My cover was blown but at least it was a friendly face rather than a hand being placed on my shoulder. The problem was I didn’t know if everybody in the building might be so hospitable and I didn’t want to take any chances. I asked if she would mind keeping it quiet and then I took the lift to the top floor. I had rung ahead to say I was on my way. Everyone had been briefed that the operation had to be conducted in complete secrecy and, when I hurried down a corridor, lined with photographs of my old teams, they were waiting for me inside one of the executive lounges. I was in and, apart from one minor scare, Operation KK had been a success. Mission accomplished.
I know how absurd it must sound and, when I think about it properly, what kind of craziness is it that someone with my long emotional history with Newcastle now has to smuggle himself into the ground where the owner used to call me “King Kev”? But this is an extraordinary club, run by unconventional people, and perhaps the most charitable way I can put it, as Jesus said on the cross, is to “forgive them for they know not what they do”.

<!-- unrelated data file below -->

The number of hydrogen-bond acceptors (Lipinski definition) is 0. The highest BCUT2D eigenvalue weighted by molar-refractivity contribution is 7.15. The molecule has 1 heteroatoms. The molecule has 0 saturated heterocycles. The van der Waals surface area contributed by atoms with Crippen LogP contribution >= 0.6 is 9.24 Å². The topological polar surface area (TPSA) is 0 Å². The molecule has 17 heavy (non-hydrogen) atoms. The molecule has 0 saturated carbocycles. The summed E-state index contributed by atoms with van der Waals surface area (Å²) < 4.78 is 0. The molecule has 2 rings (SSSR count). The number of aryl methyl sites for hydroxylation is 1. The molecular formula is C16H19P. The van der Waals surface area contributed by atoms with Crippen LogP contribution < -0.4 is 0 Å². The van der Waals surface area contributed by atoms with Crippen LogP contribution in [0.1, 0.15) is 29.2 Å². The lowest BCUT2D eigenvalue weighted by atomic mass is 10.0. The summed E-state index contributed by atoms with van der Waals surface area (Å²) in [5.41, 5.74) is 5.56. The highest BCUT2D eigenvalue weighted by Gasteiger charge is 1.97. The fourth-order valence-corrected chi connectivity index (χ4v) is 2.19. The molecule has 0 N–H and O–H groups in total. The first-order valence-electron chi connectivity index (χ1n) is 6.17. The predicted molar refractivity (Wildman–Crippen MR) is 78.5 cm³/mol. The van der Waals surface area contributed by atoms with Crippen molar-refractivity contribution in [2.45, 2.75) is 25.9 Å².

These people don’t know what a precious club this is. They don’t comprehend that football in this big, vibrant city is about self-esteem. They have made a toy out of Newcastle United and, as much as it pains me to say it, I have no desire to be associated with the place for as long as that continues. I will gladly return when they have gone, and I am already looking forward to the day when Newcastle is free of the man who has lurched from one bad decision to another, run an empire of self-harm and handed money and power to people who deserved neither.